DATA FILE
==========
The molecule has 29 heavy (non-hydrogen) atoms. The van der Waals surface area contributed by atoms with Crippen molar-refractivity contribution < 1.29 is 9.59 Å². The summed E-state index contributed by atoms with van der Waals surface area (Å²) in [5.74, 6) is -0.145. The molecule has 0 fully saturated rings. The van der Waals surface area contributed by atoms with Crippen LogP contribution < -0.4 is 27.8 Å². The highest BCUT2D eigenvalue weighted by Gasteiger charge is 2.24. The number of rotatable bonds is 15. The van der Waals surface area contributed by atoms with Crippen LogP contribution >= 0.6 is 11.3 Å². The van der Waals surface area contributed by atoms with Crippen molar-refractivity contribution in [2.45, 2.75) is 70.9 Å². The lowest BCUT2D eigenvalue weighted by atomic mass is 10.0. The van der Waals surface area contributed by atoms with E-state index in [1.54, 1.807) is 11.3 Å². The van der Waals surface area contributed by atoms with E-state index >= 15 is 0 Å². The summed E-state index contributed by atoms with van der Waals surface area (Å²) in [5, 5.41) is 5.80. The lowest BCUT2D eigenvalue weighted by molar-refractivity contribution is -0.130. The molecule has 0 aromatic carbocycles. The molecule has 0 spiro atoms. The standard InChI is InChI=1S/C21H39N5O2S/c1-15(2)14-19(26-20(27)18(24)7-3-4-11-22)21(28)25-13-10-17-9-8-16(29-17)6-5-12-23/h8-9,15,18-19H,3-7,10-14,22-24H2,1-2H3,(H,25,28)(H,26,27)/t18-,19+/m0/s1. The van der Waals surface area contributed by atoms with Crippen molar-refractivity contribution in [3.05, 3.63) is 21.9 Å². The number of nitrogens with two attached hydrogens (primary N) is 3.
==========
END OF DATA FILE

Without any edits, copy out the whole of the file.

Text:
The molecule has 29 heavy (non-hydrogen) atoms. The van der Waals surface area contributed by atoms with Crippen molar-refractivity contribution < 1.29 is 9.59 Å². The summed E-state index contributed by atoms with van der Waals surface area (Å²) in [5.74, 6) is -0.145. The molecule has 0 fully saturated rings. The van der Waals surface area contributed by atoms with Crippen LogP contribution < -0.4 is 27.8 Å². The highest BCUT2D eigenvalue weighted by Gasteiger charge is 2.24. The number of rotatable bonds is 15. The van der Waals surface area contributed by atoms with Crippen LogP contribution >= 0.6 is 11.3 Å². The van der Waals surface area contributed by atoms with Crippen molar-refractivity contribution in [2.45, 2.75) is 70.9 Å². The lowest BCUT2D eigenvalue weighted by atomic mass is 10.0. The van der Waals surface area contributed by atoms with E-state index in [1.54, 1.807) is 11.3 Å². The van der Waals surface area contributed by atoms with E-state index >= 15 is 0 Å². The summed E-state index contributed by atoms with van der Waals surface area (Å²) in [5, 5.41) is 5.80. The lowest BCUT2D eigenvalue weighted by molar-refractivity contribution is -0.130. The molecule has 0 aromatic carbocycles. The molecule has 0 spiro atoms. The standard InChI is InChI=1S/C21H39N5O2S/c1-15(2)14-19(26-20(27)18(24)7-3-4-11-22)21(28)25-13-10-17-9-8-16(29-17)6-5-12-23/h8-9,15,18-19H,3-7,10-14,22-24H2,1-2H3,(H,25,28)(H,26,27)/t18-,19+/m0/s1. The van der Waals surface area contributed by atoms with Crippen molar-refractivity contribution in [3.05, 3.63) is 21.9 Å². The number of nitrogens with two attached hydrogens (primary N) is 3.